What is the plan for the collaboration? What do you hope to achieve together that builds on your individual programmes? 
    LK: The main focus of the project is to collectively delineate, practice, monitor, evaluate and further develop a series of practical actions, both internally and externally, for each institution to test and perform. We started working together by defining what each of our residencies is interested in doing and achieving in relation to the climate emergency. Each of us have different residency profiles, where some of us focus on working with our local communities while others produce larger scale art projects or provide the time and space to develop artistic practice. As the network includes institutions of all sizes, with different remits and scopes of action, the partners won’t enforce reciprocity, but rather operate on the basis of infrastructure generosity and asymmetry.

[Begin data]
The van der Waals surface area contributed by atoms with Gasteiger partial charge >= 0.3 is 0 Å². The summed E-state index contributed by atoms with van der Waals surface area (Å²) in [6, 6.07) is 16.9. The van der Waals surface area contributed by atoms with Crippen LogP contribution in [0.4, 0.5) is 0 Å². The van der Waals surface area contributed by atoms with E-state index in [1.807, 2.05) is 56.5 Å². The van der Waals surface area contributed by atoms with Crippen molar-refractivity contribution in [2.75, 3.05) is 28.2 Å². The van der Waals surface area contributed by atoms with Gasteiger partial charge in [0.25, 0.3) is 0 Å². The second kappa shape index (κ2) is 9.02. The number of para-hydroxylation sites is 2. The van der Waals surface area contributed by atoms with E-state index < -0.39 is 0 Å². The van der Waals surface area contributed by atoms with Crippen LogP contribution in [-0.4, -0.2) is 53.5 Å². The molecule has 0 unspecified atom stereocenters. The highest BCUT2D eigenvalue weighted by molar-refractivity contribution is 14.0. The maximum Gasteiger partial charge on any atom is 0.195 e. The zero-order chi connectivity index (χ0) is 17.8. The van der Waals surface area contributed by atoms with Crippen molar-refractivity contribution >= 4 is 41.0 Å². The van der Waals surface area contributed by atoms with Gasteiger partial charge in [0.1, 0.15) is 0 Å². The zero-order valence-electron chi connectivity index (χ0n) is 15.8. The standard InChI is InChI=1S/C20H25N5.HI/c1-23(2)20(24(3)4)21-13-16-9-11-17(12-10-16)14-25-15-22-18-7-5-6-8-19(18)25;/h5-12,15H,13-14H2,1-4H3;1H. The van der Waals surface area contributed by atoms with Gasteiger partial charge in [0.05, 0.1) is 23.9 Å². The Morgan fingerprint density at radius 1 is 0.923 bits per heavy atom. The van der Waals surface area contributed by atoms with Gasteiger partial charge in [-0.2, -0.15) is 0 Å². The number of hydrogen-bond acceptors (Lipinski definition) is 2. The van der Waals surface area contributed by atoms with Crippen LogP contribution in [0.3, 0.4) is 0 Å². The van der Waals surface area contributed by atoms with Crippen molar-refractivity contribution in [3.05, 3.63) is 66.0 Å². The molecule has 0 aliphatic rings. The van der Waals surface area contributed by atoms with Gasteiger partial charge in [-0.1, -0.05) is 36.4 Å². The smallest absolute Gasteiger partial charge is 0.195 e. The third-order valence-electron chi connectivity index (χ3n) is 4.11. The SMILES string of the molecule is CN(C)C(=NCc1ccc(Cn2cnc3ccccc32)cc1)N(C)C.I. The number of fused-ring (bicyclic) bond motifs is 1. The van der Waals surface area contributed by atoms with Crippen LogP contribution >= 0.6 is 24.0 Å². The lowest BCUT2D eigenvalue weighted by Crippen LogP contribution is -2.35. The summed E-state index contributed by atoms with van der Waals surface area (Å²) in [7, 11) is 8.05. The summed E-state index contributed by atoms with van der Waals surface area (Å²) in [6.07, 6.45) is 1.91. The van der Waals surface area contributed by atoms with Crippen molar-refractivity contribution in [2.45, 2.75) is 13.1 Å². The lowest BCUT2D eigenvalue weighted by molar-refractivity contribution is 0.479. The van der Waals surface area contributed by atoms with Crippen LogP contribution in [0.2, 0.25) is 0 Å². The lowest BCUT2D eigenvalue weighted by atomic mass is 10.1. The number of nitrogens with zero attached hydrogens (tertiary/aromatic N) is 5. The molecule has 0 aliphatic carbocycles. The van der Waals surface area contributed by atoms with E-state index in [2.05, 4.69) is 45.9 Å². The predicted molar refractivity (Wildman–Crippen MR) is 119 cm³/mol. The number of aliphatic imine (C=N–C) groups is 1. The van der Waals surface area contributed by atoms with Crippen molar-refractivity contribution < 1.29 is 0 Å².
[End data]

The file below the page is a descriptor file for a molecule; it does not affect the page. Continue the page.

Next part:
We designed a group of activities of the NAARCA project, which include staff and residency exchanges, new art commissions, new writing and podcast commissions and producing digital resources for learning. Each partner is free to decide, depending on needs, skills and capacity, which elements of the partnership to undertake. We formed subgroups, which took responsibility of the different activities. Sharing knowledge and co-learning are at the centre of the project. We meet online once a month as a whole group and in-between the meetings, the subgroups are progressing with their activities. Once the planning and preparation leads to concrete actions, we start to communicate, share and disseminate our process and findings, so as to positively influence our local communities, transnational communities of interest and the arts and culture sector as a whole. 

    What do each of your residencies have in common, and how are they distinct from each other?